Featuring one of the prettiest hammocks of ancient live oaks that you’ll find along Lake Jesup, the Marl Bed Flats Tract of Lake Jesup Conservation Area along the lake’s north shore is a delightful place for birding. Expect bald eagles and osprey! The concentration of swamp sunflowers along the lakeshore is especially thick in late summer.
Length: 1 mile
Lat-Long: 28.741670, -81.245368
Fees / Permits: free
Difficulty: easy to moderate
Bug factor: moderate to high
The parking area presently can only handle 2 or 3 small cars – the original large parking area has been gated and locked. The original trail kiosk with map is missing. Keep alert for wildlife and for trail markers, which are infrequent / hidden in places.
** WARNING ** for drivers: Oak Way, the road leading to the trailhead is a narrow, paved one-lane road with extremely deep ditches on both sides. If you meet another driver, someone has to back up. Carefully. There is no room for error on a three-point turn. The parking area is very small and cannot handle a large vehicle or a horse trailer.
From the intersection of Lake Mary Blvd and US 17/92 in Sanford, drive east past the SR 417 and Ronald Reagan Blvd. Turn right at the next road, S. Sanford Avenue. Make a left on Pine Way. Make the next right on S. Mellonville Ave. You reach a T intersection with Oak Way. Turn left. Pay careful attention to the pavement as it drops off sharply on both sides of this one-lane road. The road ends at the trailhead.
From the small parking area, walk around the gate and follow the fenceline on the right to the original entrance at an old gate, low enough to step across. This is the beginning of the Red Trail, a loop out to Lake Jesup and back. You pass a fenced-off wetland on the right before coming to an intersection with the Yellow Trail, marked with yellow diamonds, that goes off along the fenceline to your right. You can add this to your mileage if you want, but we didn’t go that way so we don’t know how well-marked it is. Continue straight ahead to stay on the Red Trail.
Flanked by oak hammocks, the trail remains well-shaded. The understory is very thick with saw palmetto and young cabbage palms. At a quarter mile, you pass a swale on the right where water gathers. The next trail junction is with the other end of the Yellow Trail. Turn left here to stay on the Red Trail. Following the grassy space between the hammocks, you’re led to one of the most beautiful scenes you’ll find around Lake Jesup as the trail enters the deep shade of a hammock of ancient live oaks. Spanish moss sways in the breeze and very little light filters through the tight-knit canopy, a playground for songbirds and woodpeckers.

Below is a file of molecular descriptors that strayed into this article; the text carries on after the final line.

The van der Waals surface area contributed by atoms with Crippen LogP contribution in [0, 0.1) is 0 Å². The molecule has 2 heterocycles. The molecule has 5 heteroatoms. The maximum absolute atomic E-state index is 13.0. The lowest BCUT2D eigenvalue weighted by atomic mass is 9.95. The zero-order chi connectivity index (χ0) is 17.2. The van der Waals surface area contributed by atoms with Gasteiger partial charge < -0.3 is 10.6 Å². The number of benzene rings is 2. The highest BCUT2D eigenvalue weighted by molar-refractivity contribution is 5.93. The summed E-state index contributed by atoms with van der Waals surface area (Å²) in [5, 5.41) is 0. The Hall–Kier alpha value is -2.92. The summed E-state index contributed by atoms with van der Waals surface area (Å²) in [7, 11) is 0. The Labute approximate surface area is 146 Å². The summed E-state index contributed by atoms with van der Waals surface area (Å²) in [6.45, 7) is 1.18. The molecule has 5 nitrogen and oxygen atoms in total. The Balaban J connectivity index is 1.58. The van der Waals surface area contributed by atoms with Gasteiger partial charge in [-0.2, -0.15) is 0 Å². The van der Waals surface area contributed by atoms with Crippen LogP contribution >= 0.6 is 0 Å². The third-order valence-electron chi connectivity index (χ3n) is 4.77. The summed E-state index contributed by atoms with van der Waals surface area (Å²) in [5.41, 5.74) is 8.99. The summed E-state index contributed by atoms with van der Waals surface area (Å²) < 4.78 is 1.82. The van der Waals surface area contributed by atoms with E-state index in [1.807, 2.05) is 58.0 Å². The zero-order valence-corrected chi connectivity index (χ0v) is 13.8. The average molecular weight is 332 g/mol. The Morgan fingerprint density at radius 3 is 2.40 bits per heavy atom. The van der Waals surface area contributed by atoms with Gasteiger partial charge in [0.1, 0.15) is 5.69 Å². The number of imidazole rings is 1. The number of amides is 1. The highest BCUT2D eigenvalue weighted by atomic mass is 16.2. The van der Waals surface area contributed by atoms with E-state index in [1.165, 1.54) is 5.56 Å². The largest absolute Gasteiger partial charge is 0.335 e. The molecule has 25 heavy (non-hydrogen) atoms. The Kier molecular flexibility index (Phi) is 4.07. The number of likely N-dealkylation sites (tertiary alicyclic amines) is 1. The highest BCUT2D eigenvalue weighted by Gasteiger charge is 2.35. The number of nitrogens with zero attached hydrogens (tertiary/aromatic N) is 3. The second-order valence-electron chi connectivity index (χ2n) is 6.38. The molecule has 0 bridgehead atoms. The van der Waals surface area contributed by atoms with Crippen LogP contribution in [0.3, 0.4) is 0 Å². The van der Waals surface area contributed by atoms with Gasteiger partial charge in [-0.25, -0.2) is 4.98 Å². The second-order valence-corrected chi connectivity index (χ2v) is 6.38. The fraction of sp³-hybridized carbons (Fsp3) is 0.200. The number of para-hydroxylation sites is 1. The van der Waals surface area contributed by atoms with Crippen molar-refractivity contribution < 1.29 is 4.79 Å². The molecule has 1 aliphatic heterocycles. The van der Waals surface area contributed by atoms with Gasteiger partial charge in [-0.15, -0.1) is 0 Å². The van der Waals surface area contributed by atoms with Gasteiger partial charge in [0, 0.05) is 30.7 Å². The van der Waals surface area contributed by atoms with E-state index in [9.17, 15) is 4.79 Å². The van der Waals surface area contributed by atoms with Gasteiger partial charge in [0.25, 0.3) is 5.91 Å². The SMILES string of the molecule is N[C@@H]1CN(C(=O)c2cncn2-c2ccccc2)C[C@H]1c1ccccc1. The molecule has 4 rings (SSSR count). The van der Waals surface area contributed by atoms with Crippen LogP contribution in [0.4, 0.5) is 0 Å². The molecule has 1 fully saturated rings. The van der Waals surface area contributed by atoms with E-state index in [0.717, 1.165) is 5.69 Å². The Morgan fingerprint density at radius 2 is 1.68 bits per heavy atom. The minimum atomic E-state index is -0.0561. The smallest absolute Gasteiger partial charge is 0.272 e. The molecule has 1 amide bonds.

Seeing the light at the end of this tunnel of oaks at a half mile, you emerge along the floodplain of Lake Jesup with a vast panorama spread out in front of you. During late summer and early fall, swamp sunflowers fill this scene with an incredible brush of yellow. In other seasons, it’ll be green along the lake’s edge, where you may see airboats from Black Hammock Fish Camp playing in the marshes close to this shore. The trail drops down to an obvious decision point along the lakeshore. The original map – no longer at the trailhead – shows a trail extending along the lake shore edge to the right, and I’d follow that during sunflower season for the best show. It ends at the SR 417 toll road.
We took the left, following the lakeshore back along the Red Trail. Again, no markers here to guide us, just a hunch and a well-worn path established by local equestrians. Eventually we found a trail marker embedded in an oak tree, and another clinging to the opposite side of an old fencepost. Birders, bring your binoculars! You’ll see many wading birds and raptors along this floodplain rim.
After 0.8 mile there is a cypress dome off to the left and the trail jogs slightly right to get around a wet area, plunging into dogfennel that are over my head. The equestrian path leads into a palm-lined forest corridor which has not been maintained in a while, so expect palm fronds in your face and casearweed trying to leave seed pods all over your clothes. As that gauntlet ends, you’re beneath old oaks again and see a pine tree up ahead, marking the end of the loop. The entrance gate is slightly to the left; exit along the fence line back to the parking area.